Roberto Baldwin's picture

 Dennis Liu, creator of our favorite screencast music video, "Again and Again" from the indie band, The Bird and the Bee, took us through the process of creating the spellbinding video. 

Anonymous's picture

iPhone 2.0 Icon in Latest SDK?

Well, that was quick.

Anonymous's picture

iPhone SDK 6: Electric Boogaloo

Latest SDK needs OS X 10.5.3

Anonymous's picture

10.5.3 is Ready to Rumble

Apple unleashes latest Leopard update.

Anonymous's picture

Flex GRIP case may hold the future of the iPhone.

Sneak and peak, iPhones in Nordic and Baltic markets, big 256GB SSD and browser war.

Anonymous's picture

10 Things We Miss From OS 9

 For millions of post-iPod Mac users, OS X is the alpha and omega of the Apple desktop. Unlike Microsoft --- which has basically kept the same arrangement and appearance for its task bar and icons despite updating the overall feel of Windows over the last decade or so --- Apple took its OS in a completely new direction back in 2001 and has never looked back, integrating a new processor architecture and building a revolutionary mobile platform around its sleek engine and slick curves.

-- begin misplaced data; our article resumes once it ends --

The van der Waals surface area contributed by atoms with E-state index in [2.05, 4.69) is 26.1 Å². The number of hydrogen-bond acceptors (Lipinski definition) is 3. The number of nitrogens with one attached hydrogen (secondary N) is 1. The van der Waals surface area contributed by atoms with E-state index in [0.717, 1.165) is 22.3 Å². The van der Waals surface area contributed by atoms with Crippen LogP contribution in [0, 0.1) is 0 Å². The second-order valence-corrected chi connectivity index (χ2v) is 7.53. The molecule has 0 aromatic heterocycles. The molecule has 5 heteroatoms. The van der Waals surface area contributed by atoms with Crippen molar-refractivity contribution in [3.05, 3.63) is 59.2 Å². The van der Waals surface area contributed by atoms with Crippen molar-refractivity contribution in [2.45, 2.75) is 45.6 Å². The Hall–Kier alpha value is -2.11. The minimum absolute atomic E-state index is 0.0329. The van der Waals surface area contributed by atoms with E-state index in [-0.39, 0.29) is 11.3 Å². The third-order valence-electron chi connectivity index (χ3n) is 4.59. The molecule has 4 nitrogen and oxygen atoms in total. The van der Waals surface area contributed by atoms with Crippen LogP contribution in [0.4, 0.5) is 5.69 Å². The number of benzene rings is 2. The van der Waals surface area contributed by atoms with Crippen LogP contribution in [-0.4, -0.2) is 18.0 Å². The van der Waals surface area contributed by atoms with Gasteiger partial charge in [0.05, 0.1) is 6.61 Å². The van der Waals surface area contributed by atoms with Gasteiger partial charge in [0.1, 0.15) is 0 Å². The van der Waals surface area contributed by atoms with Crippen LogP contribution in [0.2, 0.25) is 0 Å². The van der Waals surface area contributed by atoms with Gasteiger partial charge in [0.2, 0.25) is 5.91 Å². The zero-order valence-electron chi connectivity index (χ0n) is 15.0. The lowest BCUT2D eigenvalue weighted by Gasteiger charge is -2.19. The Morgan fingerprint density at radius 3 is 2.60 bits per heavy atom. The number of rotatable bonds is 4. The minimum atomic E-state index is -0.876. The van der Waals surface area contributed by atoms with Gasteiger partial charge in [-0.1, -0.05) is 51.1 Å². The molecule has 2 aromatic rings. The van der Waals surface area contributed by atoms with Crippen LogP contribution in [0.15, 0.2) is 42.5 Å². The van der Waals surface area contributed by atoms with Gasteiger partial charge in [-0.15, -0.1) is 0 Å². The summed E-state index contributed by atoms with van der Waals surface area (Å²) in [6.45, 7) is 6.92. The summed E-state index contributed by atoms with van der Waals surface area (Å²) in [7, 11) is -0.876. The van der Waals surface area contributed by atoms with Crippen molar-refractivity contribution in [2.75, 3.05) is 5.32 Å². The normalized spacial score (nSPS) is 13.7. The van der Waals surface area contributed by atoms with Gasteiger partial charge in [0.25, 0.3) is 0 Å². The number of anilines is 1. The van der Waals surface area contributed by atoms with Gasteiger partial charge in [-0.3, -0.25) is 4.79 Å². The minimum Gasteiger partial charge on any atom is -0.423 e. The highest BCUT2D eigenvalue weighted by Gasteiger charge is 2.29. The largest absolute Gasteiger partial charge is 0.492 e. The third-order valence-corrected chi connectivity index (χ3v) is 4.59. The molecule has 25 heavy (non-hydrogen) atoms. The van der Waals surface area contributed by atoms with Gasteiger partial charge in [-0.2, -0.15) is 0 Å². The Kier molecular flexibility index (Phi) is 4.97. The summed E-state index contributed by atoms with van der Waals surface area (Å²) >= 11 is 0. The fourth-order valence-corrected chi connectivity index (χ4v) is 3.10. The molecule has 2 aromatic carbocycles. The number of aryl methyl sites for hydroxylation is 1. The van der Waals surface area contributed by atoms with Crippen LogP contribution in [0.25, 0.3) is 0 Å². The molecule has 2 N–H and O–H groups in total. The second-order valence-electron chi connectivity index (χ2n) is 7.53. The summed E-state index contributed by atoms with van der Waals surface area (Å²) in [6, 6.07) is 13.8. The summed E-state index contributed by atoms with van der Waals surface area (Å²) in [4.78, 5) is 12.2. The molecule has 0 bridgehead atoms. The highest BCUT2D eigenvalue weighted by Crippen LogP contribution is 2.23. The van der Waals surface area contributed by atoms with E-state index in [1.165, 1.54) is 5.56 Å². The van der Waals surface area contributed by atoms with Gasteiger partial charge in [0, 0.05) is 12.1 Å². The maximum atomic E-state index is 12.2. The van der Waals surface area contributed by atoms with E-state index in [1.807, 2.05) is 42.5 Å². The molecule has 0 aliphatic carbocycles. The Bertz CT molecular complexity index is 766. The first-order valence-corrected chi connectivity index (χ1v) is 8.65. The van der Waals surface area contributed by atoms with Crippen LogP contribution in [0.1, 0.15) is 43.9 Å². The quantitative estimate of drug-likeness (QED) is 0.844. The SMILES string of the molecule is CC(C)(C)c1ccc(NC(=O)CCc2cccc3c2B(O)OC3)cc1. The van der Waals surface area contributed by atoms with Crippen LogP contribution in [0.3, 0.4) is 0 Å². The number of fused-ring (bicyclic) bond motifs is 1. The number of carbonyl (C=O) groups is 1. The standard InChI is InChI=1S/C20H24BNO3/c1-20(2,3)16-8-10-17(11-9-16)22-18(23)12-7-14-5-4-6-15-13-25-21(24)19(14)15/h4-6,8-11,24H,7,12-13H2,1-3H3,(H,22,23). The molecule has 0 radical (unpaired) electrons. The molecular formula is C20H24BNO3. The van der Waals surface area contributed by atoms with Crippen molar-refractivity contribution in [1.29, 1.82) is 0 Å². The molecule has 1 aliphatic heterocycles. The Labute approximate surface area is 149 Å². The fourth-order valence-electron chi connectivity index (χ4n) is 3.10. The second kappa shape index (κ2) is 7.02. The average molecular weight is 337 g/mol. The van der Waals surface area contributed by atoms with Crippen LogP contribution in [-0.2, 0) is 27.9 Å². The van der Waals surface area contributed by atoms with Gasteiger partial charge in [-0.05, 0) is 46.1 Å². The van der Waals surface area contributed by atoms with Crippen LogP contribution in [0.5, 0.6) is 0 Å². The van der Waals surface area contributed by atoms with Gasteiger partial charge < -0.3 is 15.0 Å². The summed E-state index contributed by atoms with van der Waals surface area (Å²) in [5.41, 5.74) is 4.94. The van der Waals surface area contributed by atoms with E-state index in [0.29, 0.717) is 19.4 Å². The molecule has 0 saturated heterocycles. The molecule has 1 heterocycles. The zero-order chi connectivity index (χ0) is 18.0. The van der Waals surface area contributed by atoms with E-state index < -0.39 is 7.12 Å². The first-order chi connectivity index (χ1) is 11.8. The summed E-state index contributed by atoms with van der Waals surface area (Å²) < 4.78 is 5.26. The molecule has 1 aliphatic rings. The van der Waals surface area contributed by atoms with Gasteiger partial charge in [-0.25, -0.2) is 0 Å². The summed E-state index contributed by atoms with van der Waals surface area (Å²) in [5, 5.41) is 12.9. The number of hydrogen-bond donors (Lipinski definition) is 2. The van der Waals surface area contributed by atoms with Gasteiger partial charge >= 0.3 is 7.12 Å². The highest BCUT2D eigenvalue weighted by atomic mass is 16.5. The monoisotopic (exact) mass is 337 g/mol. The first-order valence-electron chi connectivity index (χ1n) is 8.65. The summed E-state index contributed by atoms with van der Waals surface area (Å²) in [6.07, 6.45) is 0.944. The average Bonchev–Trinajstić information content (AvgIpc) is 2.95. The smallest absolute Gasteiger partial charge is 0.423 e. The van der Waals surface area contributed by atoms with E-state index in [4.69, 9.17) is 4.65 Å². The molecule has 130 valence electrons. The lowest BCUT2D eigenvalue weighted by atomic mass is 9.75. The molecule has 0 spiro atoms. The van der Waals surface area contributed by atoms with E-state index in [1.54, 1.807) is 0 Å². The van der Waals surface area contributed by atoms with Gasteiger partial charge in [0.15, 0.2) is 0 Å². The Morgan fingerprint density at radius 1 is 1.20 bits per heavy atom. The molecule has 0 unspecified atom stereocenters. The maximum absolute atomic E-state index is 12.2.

Out a minute, Apple's secret meeting in Canada and rumored iPhone commercial.

Anonymous's picture

Canadian Rebate Ideas

 Things are looking up for Canadian Apple users. Not only did the Great White North finally get official confirmation from Rogers that the company will soon carry the iPhone, but Apple Canada is offering a $45 credit to owners of older iPods who’ve run into battery problems. Anyone with a first, second or third generation iPod purchased before June 24, 2004 is eligible for the rebate, thanks to two different lawsuits filed in Montreal and Toronto claiming Apple had misrepresented the iPod’s battery life. But what will Canadians do with this newfound wealth? Apple hopes they’ll put it towards a new iPod, but here’s a few alternatives for making the most of this unexpected windfall.

Anonymous's picture

As the Mac gets more popular, it'll become a more attractive target for mischief makers. So why is Cupertino seemingly reluctant to admit that potential flaws are security risks?